AMD and ARM have announced a partnership that would see AMD making use of an ARM-based Cortex A5 chip on future processors in order to use TrustZone technology. The move is designed to make use of the security features on offer with the ARM chip, so don’t worry about some dramatic shift away from x86 architecture. AMD will build the new security chip into future APUs in 2013, with a wider device rollout planned for 2014.
TrustZone is designed to prevent attackers from accessing critical information on the hardware level. AMD say that the use of the ARM chip is a natural progression with the company’s existing security technologies. Several companies have already welcomed the move, such as AllPay, a payment processing service dealing with millions of transactions a day.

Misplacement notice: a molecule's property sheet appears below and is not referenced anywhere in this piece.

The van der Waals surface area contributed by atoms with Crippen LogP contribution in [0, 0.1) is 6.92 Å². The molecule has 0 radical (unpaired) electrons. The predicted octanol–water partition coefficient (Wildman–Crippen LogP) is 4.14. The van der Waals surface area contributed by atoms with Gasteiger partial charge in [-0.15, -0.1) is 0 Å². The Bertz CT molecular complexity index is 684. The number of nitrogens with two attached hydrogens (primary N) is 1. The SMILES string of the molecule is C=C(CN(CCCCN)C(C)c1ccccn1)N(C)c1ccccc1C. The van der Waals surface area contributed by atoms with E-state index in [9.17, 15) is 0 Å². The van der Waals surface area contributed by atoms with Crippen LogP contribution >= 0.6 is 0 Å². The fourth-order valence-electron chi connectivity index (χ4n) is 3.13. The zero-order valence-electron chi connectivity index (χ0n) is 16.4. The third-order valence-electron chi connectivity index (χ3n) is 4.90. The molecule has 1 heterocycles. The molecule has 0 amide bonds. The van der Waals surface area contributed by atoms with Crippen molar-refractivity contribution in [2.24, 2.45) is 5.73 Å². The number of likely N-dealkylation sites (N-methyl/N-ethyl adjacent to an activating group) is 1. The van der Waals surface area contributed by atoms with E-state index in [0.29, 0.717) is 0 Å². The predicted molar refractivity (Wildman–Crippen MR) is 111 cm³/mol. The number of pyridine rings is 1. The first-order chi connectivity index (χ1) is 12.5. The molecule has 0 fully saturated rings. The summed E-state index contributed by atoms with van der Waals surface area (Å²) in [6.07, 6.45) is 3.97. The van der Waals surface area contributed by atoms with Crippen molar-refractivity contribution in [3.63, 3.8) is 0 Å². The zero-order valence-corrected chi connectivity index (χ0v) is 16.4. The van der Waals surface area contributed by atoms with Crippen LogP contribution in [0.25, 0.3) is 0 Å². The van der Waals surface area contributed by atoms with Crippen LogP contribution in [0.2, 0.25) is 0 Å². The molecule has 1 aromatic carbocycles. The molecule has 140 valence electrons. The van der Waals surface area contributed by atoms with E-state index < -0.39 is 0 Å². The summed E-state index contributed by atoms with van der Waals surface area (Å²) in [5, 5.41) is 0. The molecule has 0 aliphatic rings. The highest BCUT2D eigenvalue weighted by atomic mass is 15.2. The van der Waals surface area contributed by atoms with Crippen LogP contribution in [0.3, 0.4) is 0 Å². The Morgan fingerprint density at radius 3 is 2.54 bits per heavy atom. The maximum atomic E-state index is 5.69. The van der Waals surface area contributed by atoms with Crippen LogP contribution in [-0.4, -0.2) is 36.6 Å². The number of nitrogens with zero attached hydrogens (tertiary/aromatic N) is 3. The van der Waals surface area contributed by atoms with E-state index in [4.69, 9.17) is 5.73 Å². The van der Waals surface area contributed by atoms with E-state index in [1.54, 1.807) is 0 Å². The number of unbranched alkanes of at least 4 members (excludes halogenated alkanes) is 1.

Intel also has security features built in on the hardware level. vPro has been included with Intel processors for a while now, aimed at businesses who need the ability to lock down or remotely wipe stolen computers. Sandy Bridge also included a protected path for digital content on the hardware level.